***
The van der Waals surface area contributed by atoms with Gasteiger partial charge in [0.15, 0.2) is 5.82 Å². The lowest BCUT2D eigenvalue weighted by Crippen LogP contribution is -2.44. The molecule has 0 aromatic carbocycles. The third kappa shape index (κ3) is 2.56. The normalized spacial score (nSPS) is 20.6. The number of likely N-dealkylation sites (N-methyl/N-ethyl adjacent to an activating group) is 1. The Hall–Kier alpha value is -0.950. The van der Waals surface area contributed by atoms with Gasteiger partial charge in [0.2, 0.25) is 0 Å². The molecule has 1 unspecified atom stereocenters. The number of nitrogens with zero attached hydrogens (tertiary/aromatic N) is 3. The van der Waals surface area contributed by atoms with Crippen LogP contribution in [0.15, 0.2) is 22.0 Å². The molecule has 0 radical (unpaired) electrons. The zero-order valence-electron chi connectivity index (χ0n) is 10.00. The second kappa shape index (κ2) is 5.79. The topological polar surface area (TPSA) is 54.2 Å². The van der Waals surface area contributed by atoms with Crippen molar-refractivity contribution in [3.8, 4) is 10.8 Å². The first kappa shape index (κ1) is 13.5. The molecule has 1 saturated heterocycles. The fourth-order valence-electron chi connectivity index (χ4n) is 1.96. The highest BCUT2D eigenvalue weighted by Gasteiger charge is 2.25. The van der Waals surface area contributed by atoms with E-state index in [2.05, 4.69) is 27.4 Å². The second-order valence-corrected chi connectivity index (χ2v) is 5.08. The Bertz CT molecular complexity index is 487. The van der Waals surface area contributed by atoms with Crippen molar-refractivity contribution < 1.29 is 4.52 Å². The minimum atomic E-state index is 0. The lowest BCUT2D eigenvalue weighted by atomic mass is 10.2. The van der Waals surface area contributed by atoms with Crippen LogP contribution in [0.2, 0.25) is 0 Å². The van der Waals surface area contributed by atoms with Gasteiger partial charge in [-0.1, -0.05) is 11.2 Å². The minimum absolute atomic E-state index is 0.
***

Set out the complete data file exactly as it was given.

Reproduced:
The van der Waals surface area contributed by atoms with Gasteiger partial charge in [0.15, 0.2) is 5.82 Å². The lowest BCUT2D eigenvalue weighted by Crippen LogP contribution is -2.44. The molecule has 0 aromatic carbocycles. The third kappa shape index (κ3) is 2.56. The normalized spacial score (nSPS) is 20.6. The number of likely N-dealkylation sites (N-methyl/N-ethyl adjacent to an activating group) is 1. The Hall–Kier alpha value is -0.950. The van der Waals surface area contributed by atoms with Gasteiger partial charge in [0.2, 0.25) is 0 Å². The molecule has 1 unspecified atom stereocenters. The number of nitrogens with zero attached hydrogens (tertiary/aromatic N) is 3. The van der Waals surface area contributed by atoms with Crippen LogP contribution in [0.15, 0.2) is 22.0 Å². The molecule has 0 radical (unpaired) electrons. The zero-order valence-electron chi connectivity index (χ0n) is 10.00. The second kappa shape index (κ2) is 5.79. The topological polar surface area (TPSA) is 54.2 Å². The van der Waals surface area contributed by atoms with Crippen molar-refractivity contribution in [3.8, 4) is 10.8 Å². The first kappa shape index (κ1) is 13.5. The molecule has 1 saturated heterocycles. The fourth-order valence-electron chi connectivity index (χ4n) is 1.96. The highest BCUT2D eigenvalue weighted by Gasteiger charge is 2.25. The van der Waals surface area contributed by atoms with E-state index in [2.05, 4.69) is 27.4 Å². The second-order valence-corrected chi connectivity index (χ2v) is 5.08. The Bertz CT molecular complexity index is 487. The van der Waals surface area contributed by atoms with Crippen molar-refractivity contribution < 1.29 is 4.52 Å². The minimum atomic E-state index is 0. The lowest BCUT2D eigenvalue weighted by atomic mass is 10.2. The van der Waals surface area contributed by atoms with Crippen LogP contribution in [0.2, 0.25) is 0 Å². The van der Waals surface area contributed by atoms with Gasteiger partial charge in [-0.1, -0.05) is 11.2 Å². The minimum absolute atomic E-state index is 0.